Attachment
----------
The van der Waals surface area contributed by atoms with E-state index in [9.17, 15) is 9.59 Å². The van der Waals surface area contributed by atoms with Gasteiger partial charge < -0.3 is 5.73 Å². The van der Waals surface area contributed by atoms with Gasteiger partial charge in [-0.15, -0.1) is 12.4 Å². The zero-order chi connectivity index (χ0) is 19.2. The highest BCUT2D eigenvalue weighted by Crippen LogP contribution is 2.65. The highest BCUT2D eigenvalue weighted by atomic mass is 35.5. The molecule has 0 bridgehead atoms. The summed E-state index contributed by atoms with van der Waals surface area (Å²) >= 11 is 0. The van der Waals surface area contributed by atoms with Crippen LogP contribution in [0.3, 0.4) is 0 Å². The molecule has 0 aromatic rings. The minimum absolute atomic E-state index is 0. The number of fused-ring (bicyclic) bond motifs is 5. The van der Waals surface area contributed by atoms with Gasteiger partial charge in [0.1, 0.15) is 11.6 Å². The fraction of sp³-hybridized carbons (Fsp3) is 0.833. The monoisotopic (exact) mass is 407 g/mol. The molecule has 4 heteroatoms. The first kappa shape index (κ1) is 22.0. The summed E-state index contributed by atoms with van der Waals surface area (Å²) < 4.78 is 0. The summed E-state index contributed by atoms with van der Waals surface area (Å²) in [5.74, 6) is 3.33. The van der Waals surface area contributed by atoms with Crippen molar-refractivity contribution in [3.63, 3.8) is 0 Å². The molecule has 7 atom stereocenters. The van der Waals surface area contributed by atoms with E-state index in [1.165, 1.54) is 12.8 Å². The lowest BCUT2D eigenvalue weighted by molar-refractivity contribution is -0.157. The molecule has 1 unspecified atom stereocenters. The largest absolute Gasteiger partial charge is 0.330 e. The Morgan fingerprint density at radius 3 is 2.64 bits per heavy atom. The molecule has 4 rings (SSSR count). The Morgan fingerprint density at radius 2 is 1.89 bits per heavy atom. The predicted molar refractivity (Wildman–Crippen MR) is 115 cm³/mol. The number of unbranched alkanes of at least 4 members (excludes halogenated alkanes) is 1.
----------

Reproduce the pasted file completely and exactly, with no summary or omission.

The van der Waals surface area contributed by atoms with E-state index in [9.17, 15) is 9.59 Å². The van der Waals surface area contributed by atoms with Gasteiger partial charge < -0.3 is 5.73 Å². The van der Waals surface area contributed by atoms with Gasteiger partial charge in [-0.15, -0.1) is 12.4 Å². The zero-order chi connectivity index (χ0) is 19.2. The highest BCUT2D eigenvalue weighted by Crippen LogP contribution is 2.65. The highest BCUT2D eigenvalue weighted by atomic mass is 35.5. The molecule has 0 bridgehead atoms. The summed E-state index contributed by atoms with van der Waals surface area (Å²) >= 11 is 0. The van der Waals surface area contributed by atoms with Crippen LogP contribution in [0.3, 0.4) is 0 Å². The molecule has 0 aromatic rings. The minimum absolute atomic E-state index is 0. The number of fused-ring (bicyclic) bond motifs is 5. The van der Waals surface area contributed by atoms with Gasteiger partial charge in [0.1, 0.15) is 11.6 Å². The fraction of sp³-hybridized carbons (Fsp3) is 0.833. The monoisotopic (exact) mass is 407 g/mol. The molecule has 4 heteroatoms. The first kappa shape index (κ1) is 22.0. The summed E-state index contributed by atoms with van der Waals surface area (Å²) < 4.78 is 0. The summed E-state index contributed by atoms with van der Waals surface area (Å²) in [5.74, 6) is 3.33. The van der Waals surface area contributed by atoms with Crippen molar-refractivity contribution in [3.63, 3.8) is 0 Å². The molecule has 7 atom stereocenters. The van der Waals surface area contributed by atoms with E-state index in [1.165, 1.54) is 12.8 Å². The lowest BCUT2D eigenvalue weighted by molar-refractivity contribution is -0.157. The molecule has 1 unspecified atom stereocenters. The largest absolute Gasteiger partial charge is 0.330 e. The Morgan fingerprint density at radius 3 is 2.64 bits per heavy atom. The molecule has 4 rings (SSSR count). The Morgan fingerprint density at radius 2 is 1.89 bits per heavy atom. The predicted molar refractivity (Wildman–Crippen MR) is 115 cm³/mol. The number of unbranched alkanes of at least 4 members (excludes halogenated alkanes) is 1.